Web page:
IUE data was originally processed using IUESIPS (IUE Spectral Image Processing System). The data were distributed to Guest Observers in what is referred to as IUE ``GO'' format, which are variable length record binary files based on the Video Image Communication and Retrieval (VICAR) file format. These files contain a VICAR header label containing EBCDIC and binary data followed by data records of various data types. At the IUE Data Analysis Center (IUEDAC) the GO files were reformatted into fixed-length record binary files, with the header label in one file and the data records in a separate file. This format has become known as ``RDAF'' (Regional Data Analysis Facility--see above) format.
Beginning in 1993, reprocessing began of all IUE data using the new processing software known as NEWSIPS (NEW Spectral Image Processing System). The output files are archived using the FITS (Flexible Image Transfer System) format. FITS files used fixed-length logical records with an ASCII header of FITS keywords followed by data records. The extracted spectral data files use the FITS binary table extension, and the FITS IMAGE extension is used in some files for storing auxiliary data such as data quality flags. (See the NEWSIPS Image Processing Manual for more information on file formats.)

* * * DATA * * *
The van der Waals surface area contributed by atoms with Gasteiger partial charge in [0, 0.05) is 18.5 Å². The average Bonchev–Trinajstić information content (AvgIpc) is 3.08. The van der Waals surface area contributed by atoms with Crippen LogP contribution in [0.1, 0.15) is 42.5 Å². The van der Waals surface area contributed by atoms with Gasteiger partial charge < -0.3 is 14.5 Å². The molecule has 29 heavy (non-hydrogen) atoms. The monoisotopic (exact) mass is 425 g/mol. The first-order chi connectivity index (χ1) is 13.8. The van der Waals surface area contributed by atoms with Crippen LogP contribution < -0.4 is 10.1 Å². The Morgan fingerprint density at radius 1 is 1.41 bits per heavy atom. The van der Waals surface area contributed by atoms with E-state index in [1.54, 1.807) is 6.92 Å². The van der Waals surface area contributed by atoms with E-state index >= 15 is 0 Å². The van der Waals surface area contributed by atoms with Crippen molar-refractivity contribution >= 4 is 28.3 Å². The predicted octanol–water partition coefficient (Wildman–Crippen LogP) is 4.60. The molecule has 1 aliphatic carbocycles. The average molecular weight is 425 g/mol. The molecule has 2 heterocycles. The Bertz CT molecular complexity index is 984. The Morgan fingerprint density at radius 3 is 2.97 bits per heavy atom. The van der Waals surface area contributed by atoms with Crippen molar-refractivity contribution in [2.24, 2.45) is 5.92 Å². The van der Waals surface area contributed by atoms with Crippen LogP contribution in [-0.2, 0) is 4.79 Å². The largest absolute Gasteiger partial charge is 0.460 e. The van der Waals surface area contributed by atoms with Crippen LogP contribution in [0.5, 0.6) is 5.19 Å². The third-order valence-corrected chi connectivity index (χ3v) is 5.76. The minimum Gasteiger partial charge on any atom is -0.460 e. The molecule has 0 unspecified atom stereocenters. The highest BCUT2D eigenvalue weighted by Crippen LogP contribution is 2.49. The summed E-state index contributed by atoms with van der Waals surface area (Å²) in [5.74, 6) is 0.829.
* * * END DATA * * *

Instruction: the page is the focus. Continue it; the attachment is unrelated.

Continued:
Most of our software for reading and writing data files expects your data to be in either RDAF or FITS format. There is another format that you may come across: ``SAV'' format. Generally, a user would start with RDAF format files and create SAV files at various stages of analysis. This is quite useful for high dispersion spectra; the RDAF format files are large and users often don't have sufficient disk space to keep them online for extended periods of time. The user could extract the interesting portions of the spectrum and store them in SAV files, and then delete the RDAF files.
One difficulty with RDAF and SAV format files is that they are not portable across different computer platforms (see section 2.3). For this reason, more users today tend to save data in either ASCII table files or FITS files.
We should also mention that the current IUEDAC software is supported on several platforms including VMS, UNIX, ULTRIX, MACos, and WINDOWS 3.1. When possible, we have described the known differences between these systems throughout this manual. In general, IUEDAC programs will run on any of these platforms without any modifications.